In 2004, a rising Conservative in the United Kingdom Parliament named Theresa May participated in the British American Parliamentary Group (BAPG), a Department of State exchange program co-founded with the U.K. Parliament in 1977 and administered by Meridian International Center. Ms. May and several colleagues traveled to the United States for meetings with U.S. congressional representatives to learn about America’s political process and its domestic debates, in turn sharing their perspectives on pressing challenges facing the U.K. and Europe. After spending the first week in Washington, DC visiting Capitol Hill and various government agencies, Ms. May and her BAPG colleagues traveled to congressional districts all over the U.S. to gain an in-depth understanding of constituent issues. Twelve years later, six British and two Scottish members of Parliament tread the well-worn path of Ms. May and many other BAPG alumni, arriving in the United States to participate in the Department of State’s 2016 BAPG program.
Due to recent events in the United Kingdom, it was not surprising that congressional representatives were eager to meet with this year’s BAPG participants. Scheduled to begin in mid-July, the 2016 BAPG was perfectly timed amid the sudden appointment of a new Prime Minister, a fast-approaching vote on the U.K.’s armed nuclear deterrent, and a second push for Scottish independence. The majority of meetings with their American counterparts, however, centered on the aftermath of the recent “Brexit” referendum, priming the U.K. for an exit from the European Union. While some of the BAPG cohort had voted “Leave” and others had voted “Remain,” all stressed the need to prepare for the U.K.’s next steps rather than dwell on past events.
Despite these historic proceedings, the BAPG program did not focus exclusively on current events in the United Kingdom; the parliamentarians were quite interested in the ongoing race for the presidency, U.S. gun laws, the Transatlantic Trade and Investment Partnership (TTIP), and the differences between the U.K. and the U.S. campaign finance systems.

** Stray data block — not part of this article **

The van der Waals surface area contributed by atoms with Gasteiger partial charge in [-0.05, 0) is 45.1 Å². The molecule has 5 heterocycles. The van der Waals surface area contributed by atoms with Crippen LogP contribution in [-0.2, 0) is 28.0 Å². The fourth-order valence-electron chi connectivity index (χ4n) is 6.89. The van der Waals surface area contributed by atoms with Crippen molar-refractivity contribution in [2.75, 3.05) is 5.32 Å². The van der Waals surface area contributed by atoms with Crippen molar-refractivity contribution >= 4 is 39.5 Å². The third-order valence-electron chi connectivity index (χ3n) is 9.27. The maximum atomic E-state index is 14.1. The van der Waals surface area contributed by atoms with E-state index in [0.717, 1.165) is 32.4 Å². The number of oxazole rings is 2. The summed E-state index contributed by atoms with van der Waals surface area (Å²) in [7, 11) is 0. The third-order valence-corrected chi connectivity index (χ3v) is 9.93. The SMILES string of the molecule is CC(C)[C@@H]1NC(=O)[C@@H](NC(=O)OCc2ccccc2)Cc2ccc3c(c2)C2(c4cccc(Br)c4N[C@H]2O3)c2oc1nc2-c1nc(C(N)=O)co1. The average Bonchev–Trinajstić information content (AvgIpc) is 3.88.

In addition to meetings on The Hill, the parliamentarians traveled to congressional districts where they met and discussed these topics of intrigue with local Americans. Parliamentarian Angela Crawley, a member of the Scottish National Party, traveled to Representative Scott Peters’ district in San Diego where she marched with the representative in the LGBT Pride parade and spoke with Truman Fellows on national security concerns.
As a member of the Meridian team working on BAPG, I led the parliamentarians up and down the Hill to the congressional meetings, desperately clinging to remnants of physical endurance still lingering from my cross country days. While waiting with a few U.K. parliamentarians in the lobby of one representative’s office, fretting about cancellations and hastily re-arranged meetings, an intern changed the lobby’s TV from C-SPAN to the BBC in an apparent attempt to make the parliamentarians feel at home. As I looked up from the day’s itineraries, I saw BAPG alumna Theresa May take the podium and present her first speech as the second female Prime Minister of the United Kingdom, joining more than 385 exchange alumni around the world who are current or former heads of government or chiefs of state. BAPG is more than an exchange of insights and pleasantries among representatives—it is the manifestation of a profound connection between two nations and their shared history spanning almost 250 years.